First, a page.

plt.legend()
plt.show()
``````

## Dealing with File Paths

The `pathlib` module provides useful abstractions for file and path manipulation like returning the name of a file without the file extension. This is very useful when looping over files and directories. In the example below, we create a `Path` object and inspect its attributes.

``````from pathlib import Path

p = Path("data/gapminder_gdp_africa.csv")
print(p.parent), print(p.stem), print(p.suffix)
``````
``````data
gapminder_gdp_africa
.csv
``````

Hint: It is possible to check all available attributes and methods on the `Path` object with the `dir()` function!

## Key Points

• Use `glob.glob(pattern)` to create a list of files whose names match a pattern.

• Use `*` in a pattern to match zero or more characters, and `?` to match any single character.

# Making Choices

## Overview

Teaching: 30 min
Exercises: 10 min
Questions
• How can my programs do different things based on data values?

Objectives
• Write conditional statements including `if`, `elif`, and `else` branches.

• Correctly evaluate expressions containing `and` and `or`.

## Conditionals

We can ask Python to take different actions, depending on a condition, with an `if` statement:

``````num = 37
if num > 100:
print('greater')
else:
print('not greater')
print('done')
``````
``````not greater
done
``````

The second line of this code uses the keyword `if` to tell Python that we want to make a choice. If the test that follows the `if` statement is true, the body of the `if` (i.e., the set of lines indented underneath it) is executed, and “greater” is printed. If the test is false, the body of the `else` is executed instead, and “not greater” is printed. Only one or the other is ever executed before continuing on with program execution to print “done”: Conditional statements don’t have to include an `else`. If there isn’t one, Python simply does nothing if the test is false:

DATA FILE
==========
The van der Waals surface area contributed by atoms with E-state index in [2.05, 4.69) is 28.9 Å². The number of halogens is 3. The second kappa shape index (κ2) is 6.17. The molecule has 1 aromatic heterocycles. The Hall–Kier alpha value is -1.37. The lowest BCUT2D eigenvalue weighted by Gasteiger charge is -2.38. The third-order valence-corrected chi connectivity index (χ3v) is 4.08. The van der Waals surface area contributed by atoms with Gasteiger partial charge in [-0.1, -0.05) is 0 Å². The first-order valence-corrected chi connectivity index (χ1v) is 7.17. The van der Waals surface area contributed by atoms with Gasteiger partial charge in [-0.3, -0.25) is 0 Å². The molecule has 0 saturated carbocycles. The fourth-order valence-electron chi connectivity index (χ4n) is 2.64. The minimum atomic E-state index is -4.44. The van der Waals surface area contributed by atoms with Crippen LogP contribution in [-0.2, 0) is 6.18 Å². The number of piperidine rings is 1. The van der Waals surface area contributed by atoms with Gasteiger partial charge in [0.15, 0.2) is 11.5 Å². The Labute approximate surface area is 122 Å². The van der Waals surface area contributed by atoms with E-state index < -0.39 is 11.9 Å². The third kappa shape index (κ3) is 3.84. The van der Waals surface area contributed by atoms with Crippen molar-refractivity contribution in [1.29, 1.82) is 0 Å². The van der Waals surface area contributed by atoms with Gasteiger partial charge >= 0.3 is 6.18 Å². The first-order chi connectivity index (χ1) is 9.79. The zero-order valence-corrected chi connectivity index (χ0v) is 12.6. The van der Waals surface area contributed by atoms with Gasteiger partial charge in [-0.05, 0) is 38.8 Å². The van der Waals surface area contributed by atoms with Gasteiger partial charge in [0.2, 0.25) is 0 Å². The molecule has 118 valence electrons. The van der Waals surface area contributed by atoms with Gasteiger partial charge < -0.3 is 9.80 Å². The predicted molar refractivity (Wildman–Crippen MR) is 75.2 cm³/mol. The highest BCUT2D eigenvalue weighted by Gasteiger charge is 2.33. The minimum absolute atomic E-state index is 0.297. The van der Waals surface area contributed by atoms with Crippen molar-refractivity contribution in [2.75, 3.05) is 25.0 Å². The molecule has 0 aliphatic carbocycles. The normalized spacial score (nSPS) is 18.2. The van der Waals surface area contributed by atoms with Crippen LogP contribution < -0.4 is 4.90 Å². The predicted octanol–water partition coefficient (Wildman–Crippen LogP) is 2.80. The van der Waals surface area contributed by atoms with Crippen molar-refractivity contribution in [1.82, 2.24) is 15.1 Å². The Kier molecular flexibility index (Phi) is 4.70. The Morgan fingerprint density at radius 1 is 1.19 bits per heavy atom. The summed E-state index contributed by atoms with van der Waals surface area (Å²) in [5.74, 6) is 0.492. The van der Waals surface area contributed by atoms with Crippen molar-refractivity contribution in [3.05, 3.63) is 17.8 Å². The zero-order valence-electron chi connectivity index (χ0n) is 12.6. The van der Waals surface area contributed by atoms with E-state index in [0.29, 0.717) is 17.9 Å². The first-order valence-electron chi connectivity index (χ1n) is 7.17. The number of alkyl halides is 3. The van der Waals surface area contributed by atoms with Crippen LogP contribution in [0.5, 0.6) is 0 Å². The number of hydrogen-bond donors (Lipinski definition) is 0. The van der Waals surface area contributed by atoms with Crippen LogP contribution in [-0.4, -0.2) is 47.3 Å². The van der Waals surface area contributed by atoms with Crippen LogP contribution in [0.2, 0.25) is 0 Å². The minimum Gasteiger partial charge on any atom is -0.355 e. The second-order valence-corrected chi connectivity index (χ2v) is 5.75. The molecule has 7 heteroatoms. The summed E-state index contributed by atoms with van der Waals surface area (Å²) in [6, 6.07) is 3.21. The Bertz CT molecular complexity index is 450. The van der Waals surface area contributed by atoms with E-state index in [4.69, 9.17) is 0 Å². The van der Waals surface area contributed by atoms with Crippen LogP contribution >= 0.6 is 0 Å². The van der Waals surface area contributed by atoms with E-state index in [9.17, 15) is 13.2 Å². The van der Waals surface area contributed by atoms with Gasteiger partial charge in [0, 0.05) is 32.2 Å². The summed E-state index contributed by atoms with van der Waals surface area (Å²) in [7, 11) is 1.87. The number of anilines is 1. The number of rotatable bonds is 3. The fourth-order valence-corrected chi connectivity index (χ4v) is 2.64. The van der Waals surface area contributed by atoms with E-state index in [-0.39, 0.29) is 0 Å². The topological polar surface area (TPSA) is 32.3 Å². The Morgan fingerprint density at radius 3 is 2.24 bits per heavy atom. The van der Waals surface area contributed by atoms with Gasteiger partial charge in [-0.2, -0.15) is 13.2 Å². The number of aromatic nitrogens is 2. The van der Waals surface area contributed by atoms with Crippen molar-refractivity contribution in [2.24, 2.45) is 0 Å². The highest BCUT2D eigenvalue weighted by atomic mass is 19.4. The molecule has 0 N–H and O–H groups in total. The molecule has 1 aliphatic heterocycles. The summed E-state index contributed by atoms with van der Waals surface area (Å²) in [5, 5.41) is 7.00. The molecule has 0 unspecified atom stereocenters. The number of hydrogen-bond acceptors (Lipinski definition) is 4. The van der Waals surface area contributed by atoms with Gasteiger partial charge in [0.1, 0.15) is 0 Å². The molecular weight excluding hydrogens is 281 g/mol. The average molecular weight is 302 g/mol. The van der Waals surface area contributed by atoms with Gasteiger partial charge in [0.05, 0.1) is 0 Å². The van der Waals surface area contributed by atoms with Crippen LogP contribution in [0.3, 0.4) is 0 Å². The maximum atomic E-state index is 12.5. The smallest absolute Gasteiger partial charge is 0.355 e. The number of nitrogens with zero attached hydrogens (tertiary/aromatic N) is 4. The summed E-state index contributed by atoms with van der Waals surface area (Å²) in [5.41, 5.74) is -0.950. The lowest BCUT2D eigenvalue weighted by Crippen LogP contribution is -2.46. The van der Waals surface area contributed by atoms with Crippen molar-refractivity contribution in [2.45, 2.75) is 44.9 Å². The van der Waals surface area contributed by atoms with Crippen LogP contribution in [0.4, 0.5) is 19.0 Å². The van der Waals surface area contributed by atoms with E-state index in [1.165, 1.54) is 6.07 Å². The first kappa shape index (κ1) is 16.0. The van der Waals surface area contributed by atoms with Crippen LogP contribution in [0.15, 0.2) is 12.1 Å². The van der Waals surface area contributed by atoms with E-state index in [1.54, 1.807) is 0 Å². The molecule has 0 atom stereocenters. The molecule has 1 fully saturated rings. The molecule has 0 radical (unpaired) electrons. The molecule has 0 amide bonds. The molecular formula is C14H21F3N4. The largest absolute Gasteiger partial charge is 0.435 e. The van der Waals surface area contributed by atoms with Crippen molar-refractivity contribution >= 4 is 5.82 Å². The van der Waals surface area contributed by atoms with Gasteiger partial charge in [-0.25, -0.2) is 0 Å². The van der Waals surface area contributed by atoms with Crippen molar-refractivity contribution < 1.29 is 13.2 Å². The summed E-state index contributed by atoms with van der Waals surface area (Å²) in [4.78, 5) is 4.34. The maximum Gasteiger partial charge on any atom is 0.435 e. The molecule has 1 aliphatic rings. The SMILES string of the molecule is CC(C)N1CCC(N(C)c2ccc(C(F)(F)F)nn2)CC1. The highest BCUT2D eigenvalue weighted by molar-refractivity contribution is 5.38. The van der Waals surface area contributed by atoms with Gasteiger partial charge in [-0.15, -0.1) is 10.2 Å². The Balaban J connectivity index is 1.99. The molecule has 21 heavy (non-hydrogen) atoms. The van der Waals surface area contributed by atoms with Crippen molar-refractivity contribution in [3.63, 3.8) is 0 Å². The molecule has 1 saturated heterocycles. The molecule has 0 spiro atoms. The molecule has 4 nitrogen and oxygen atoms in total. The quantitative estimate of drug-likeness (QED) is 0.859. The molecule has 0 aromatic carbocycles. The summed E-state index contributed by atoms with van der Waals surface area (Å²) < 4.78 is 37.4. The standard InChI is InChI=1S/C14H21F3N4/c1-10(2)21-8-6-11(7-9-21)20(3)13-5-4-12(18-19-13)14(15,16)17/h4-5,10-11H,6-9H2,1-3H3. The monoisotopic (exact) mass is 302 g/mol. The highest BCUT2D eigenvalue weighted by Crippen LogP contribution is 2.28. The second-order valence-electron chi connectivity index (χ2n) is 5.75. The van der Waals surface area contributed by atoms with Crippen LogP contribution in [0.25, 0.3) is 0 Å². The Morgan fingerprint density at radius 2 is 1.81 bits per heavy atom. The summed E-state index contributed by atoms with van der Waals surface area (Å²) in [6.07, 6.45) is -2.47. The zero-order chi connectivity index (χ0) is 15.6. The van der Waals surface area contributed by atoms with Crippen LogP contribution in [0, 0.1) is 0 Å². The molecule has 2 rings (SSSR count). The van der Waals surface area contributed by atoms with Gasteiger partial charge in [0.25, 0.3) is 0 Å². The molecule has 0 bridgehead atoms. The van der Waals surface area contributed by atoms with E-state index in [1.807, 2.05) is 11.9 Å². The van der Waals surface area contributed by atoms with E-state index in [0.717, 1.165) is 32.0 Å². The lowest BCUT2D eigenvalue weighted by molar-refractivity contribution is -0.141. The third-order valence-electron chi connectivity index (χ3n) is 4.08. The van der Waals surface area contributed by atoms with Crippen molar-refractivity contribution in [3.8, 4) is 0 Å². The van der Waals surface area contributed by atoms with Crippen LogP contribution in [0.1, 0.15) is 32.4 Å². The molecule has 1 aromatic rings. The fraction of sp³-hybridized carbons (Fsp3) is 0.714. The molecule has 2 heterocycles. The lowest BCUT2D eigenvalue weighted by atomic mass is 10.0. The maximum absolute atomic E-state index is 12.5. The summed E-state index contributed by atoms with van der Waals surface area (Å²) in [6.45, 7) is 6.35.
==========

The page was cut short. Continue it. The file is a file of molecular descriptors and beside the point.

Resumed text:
``````num = 53
print('before conditional...')
if num > 100:
print(num, 'is greater than 100')
print('...after conditional')
``````
``````before conditional...
...after conditional
``````

We can also chain several tests together using `elif`, which is short for “else if”. The following Python code uses `elif` to print the sign of a number.

``````num = -3

if num > 0:
print(num, 'is positive')
elif num == 0:
print(num, 'is zero')
else:
print(num, 'is negative')
``````
``````-3 is negative
``````

Note that to test for equality we use a double equals sign `==` rather than a single equals sign `=` which is used to assign values.

## Comparing in Python

Along with the `>` and `==` operators we have already used for comparing values in our conditionals, there are a few more options to know about:

• `>`: greater than
• `<`: less than
• `==`: equal to
• `!=`: does not equal
• `>=`: greater than or equal to
• `<=`: less than or equal to

We can also combine tests using `and` and `or`. `and` is only true if both parts are true:

``````if (1 > 0) and (-1 >= 0):
print('both parts are true')
else:
print('at least one part is false')
``````
``````at least one part is false
``````

while `or` is true if at least one part is true:

``````if (1 < 0) or (1 >= 0):
print('at least one test is true')
``````
``````at least one test is true
``````

## `True` and `False`

`True` and `False` are special words in Python called `booleans`, which represent truth values. A statement such as `1 < 0` returns the value `False`, while `-1 < 0` returns the value `True`.

## How Many Paths?

Consider this code:

``````if 4 > 5:
print('A')
elif 4 == 5:
print('B')
elif 4 < 5:
print('C')
``````

Which of the following would be printed if you were to run this code? Why did you pick this answer?

1. A
2. B
3. C
4. B and C

## Solution

C gets printed because the first two conditions, `4 > 5` and `4 == 5`, are not true, but `4 < 5` is true.

## What Is Truth?